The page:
By Brad Stager
Citrus groves and cattle pastures may be the first things that come to mind when thinking of Florida agriculture, but the accomplishments of students from two Hillsborough County Florida FFA Association (formerly Future Farmers of America) chapters highlight the important role of fish farming, known as aquaculture, to the state’s economy.
Randall Middle School and Durant High School students recently competed in a statewide FFA career development event that demonstrated the wide breadth of skills involved in raising fish for commercial purposes.
The competition was held in April at the University of Florida Institute of Food and Agricultural Sciences Tropical Aquaculture Laboratory in Ruskin.
Brittany Andrews is an agriculture advisor at Randall Middle School and she expressed pride in her students’ achievement of taking second place in the middle school competition.
“Our team’s success was based on the dedication of our amazing Randall students. They worked and practiced incredibly hard. They also had a great time going to a local fish farm to talk to the owner and learning by seeing real-world Florida aquaculture industry,” she said.
Andrews cited the Randall team’s presentation of how fish farmers can prepare for a natural disaster as a highlight of their experience.
The FFA team from Durant High School in Plant City garnered first place in the senior high school division.
Among the activities, the teams of students were required to demonstrate knowledge of different aquatic species by correctly identifying them as well as parts of their structures and systems.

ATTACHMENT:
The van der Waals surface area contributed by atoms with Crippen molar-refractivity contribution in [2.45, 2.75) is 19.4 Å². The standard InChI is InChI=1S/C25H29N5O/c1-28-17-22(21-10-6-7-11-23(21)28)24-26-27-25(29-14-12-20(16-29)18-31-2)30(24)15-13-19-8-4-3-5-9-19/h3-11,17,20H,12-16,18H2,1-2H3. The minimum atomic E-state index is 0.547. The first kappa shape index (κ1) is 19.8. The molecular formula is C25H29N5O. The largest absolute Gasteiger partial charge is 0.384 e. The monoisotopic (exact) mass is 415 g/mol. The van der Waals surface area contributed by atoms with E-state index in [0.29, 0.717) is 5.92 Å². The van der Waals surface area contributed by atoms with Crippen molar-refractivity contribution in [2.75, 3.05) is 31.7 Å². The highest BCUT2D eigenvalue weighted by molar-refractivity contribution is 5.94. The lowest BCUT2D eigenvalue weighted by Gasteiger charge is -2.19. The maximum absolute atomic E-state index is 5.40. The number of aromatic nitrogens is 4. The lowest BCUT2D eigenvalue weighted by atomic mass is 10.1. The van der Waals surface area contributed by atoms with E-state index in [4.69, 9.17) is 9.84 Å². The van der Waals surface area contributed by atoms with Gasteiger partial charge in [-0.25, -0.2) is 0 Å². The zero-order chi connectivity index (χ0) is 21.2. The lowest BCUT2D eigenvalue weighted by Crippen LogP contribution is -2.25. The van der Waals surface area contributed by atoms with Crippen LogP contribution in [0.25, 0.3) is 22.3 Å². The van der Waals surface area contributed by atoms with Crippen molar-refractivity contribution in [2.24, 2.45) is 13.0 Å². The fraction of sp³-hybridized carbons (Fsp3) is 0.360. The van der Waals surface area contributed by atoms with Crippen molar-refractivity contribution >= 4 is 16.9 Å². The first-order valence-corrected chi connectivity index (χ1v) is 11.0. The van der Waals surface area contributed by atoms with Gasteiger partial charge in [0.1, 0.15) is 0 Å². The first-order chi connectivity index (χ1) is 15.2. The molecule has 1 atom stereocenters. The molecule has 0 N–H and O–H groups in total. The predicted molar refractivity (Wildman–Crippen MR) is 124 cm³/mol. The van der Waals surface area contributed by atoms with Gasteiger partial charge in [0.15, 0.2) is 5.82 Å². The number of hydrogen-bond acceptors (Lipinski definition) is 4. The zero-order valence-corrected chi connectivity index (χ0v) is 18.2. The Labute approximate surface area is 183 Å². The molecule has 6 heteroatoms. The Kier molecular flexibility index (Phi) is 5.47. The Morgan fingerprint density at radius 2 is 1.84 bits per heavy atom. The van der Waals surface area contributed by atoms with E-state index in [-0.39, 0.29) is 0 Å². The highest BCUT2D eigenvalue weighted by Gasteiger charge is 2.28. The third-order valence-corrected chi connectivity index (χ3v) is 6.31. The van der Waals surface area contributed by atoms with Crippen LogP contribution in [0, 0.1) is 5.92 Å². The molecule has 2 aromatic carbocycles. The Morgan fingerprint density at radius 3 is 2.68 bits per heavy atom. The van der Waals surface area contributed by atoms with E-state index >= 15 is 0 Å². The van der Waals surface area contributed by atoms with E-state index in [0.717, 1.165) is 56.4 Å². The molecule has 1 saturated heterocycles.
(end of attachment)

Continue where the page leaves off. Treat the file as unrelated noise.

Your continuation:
Florida’s aquaculture industry generates about $100 million in sales annually, according to the UF/IFAS website. Aquaculture products include fish, plants, reptiles, crustaceans and more. About half of the sales are related to tropical fish, with Florida supplying 95 percent of the total raised and sold in the United States.
According to Deborah Pouder, coordinator of research programs and services at the UF/IFAS Ruskin center, the students also learn how to use technology to monitor aquatic crops as well as the chemistry involved in raising them in water. She added that the goal of the competition is not intended so much to provide a pipeline of entry level workers to the industry, but to develop abilities within the individual students.
“It teaches them a lot of different skills in life and it teaches them to become an educated consumer,” said Pouder.